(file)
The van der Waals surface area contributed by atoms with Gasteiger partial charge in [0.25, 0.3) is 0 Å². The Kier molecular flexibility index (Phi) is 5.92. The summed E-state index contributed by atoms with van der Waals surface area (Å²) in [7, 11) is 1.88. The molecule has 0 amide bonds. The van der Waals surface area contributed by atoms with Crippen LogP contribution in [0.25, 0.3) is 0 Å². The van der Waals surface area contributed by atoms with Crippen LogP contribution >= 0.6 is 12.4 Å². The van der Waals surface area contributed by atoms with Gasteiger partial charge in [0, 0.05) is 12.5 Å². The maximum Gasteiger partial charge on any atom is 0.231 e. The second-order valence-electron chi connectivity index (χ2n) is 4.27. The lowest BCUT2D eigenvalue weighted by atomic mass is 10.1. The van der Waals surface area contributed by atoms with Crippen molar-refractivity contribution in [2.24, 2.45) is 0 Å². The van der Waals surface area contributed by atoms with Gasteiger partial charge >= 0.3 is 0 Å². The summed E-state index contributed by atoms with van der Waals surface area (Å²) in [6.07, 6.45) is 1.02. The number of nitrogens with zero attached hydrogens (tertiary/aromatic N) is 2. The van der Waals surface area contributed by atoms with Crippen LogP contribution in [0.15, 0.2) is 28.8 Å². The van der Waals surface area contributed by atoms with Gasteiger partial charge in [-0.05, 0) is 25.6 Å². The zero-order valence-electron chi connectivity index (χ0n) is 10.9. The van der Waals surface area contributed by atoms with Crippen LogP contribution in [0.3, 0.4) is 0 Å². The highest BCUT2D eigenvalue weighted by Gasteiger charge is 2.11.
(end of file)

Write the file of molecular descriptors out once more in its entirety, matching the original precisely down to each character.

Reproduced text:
The van der Waals surface area contributed by atoms with Gasteiger partial charge in [0.25, 0.3) is 0 Å². The Kier molecular flexibility index (Phi) is 5.92. The summed E-state index contributed by atoms with van der Waals surface area (Å²) in [7, 11) is 1.88. The molecule has 0 amide bonds. The van der Waals surface area contributed by atoms with Crippen LogP contribution in [0.25, 0.3) is 0 Å². The van der Waals surface area contributed by atoms with Crippen LogP contribution >= 0.6 is 12.4 Å². The van der Waals surface area contributed by atoms with Gasteiger partial charge in [0, 0.05) is 12.5 Å². The maximum Gasteiger partial charge on any atom is 0.231 e. The second-order valence-electron chi connectivity index (χ2n) is 4.27. The lowest BCUT2D eigenvalue weighted by atomic mass is 10.1. The van der Waals surface area contributed by atoms with Crippen molar-refractivity contribution in [2.24, 2.45) is 0 Å². The van der Waals surface area contributed by atoms with Gasteiger partial charge >= 0.3 is 0 Å². The summed E-state index contributed by atoms with van der Waals surface area (Å²) in [6.07, 6.45) is 1.02. The number of nitrogens with zero attached hydrogens (tertiary/aromatic N) is 2. The van der Waals surface area contributed by atoms with Crippen LogP contribution in [0.15, 0.2) is 28.8 Å². The van der Waals surface area contributed by atoms with Gasteiger partial charge in [-0.05, 0) is 25.6 Å². The zero-order valence-electron chi connectivity index (χ0n) is 10.9. The van der Waals surface area contributed by atoms with Crippen LogP contribution in [0.3, 0.4) is 0 Å². The highest BCUT2D eigenvalue weighted by Gasteiger charge is 2.11.